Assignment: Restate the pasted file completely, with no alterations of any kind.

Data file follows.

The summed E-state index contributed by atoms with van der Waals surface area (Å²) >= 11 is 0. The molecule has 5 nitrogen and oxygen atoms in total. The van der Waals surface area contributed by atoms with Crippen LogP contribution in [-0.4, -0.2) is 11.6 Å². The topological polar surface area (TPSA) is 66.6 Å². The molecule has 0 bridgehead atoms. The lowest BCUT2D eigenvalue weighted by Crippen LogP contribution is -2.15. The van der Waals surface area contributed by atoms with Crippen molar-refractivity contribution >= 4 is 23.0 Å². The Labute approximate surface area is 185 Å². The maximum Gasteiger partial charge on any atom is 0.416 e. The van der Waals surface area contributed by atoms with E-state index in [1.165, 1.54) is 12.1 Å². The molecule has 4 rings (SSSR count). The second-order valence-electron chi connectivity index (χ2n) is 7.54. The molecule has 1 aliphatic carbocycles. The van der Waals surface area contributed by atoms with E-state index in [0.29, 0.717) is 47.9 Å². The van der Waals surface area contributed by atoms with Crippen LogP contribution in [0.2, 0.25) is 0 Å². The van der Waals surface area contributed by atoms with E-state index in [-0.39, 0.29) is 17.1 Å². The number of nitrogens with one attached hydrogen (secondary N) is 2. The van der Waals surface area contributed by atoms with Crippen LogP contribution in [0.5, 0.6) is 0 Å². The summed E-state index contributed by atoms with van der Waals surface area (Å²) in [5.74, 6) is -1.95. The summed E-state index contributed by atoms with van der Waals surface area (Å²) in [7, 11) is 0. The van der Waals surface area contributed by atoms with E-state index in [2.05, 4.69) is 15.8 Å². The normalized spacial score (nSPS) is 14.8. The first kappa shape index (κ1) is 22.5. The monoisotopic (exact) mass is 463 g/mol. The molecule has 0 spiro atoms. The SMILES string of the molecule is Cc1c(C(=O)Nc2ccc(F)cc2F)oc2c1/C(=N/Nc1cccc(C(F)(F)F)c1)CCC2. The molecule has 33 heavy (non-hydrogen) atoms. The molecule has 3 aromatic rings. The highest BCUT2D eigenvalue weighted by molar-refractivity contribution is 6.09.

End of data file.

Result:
The summed E-state index contributed by atoms with van der Waals surface area (Å²) >= 11 is 0. The molecule has 5 nitrogen and oxygen atoms in total. The van der Waals surface area contributed by atoms with Crippen LogP contribution in [-0.4, -0.2) is 11.6 Å². The topological polar surface area (TPSA) is 66.6 Å². The molecule has 0 bridgehead atoms. The lowest BCUT2D eigenvalue weighted by Crippen LogP contribution is -2.15. The van der Waals surface area contributed by atoms with Crippen molar-refractivity contribution >= 4 is 23.0 Å². The Labute approximate surface area is 185 Å². The maximum Gasteiger partial charge on any atom is 0.416 e. The van der Waals surface area contributed by atoms with E-state index in [1.165, 1.54) is 12.1 Å². The molecule has 4 rings (SSSR count). The second-order valence-electron chi connectivity index (χ2n) is 7.54. The molecule has 1 aliphatic carbocycles. The van der Waals surface area contributed by atoms with E-state index in [0.29, 0.717) is 47.9 Å². The van der Waals surface area contributed by atoms with Crippen LogP contribution in [0.2, 0.25) is 0 Å². The van der Waals surface area contributed by atoms with E-state index in [-0.39, 0.29) is 17.1 Å². The number of nitrogens with one attached hydrogen (secondary N) is 2. The van der Waals surface area contributed by atoms with Crippen LogP contribution in [0.5, 0.6) is 0 Å². The summed E-state index contributed by atoms with van der Waals surface area (Å²) in [5.74, 6) is -1.95. The summed E-state index contributed by atoms with van der Waals surface area (Å²) in [7, 11) is 0. The van der Waals surface area contributed by atoms with E-state index in [2.05, 4.69) is 15.8 Å². The normalized spacial score (nSPS) is 14.8. The first kappa shape index (κ1) is 22.5. The monoisotopic (exact) mass is 463 g/mol. The molecule has 0 spiro atoms. The SMILES string of the molecule is Cc1c(C(=O)Nc2ccc(F)cc2F)oc2c1/C(=N/Nc1cccc(C(F)(F)F)c1)CCC2. The molecule has 33 heavy (non-hydrogen) atoms. The molecule has 3 aromatic rings. The highest BCUT2D eigenvalue weighted by molar-refractivity contribution is 6.09.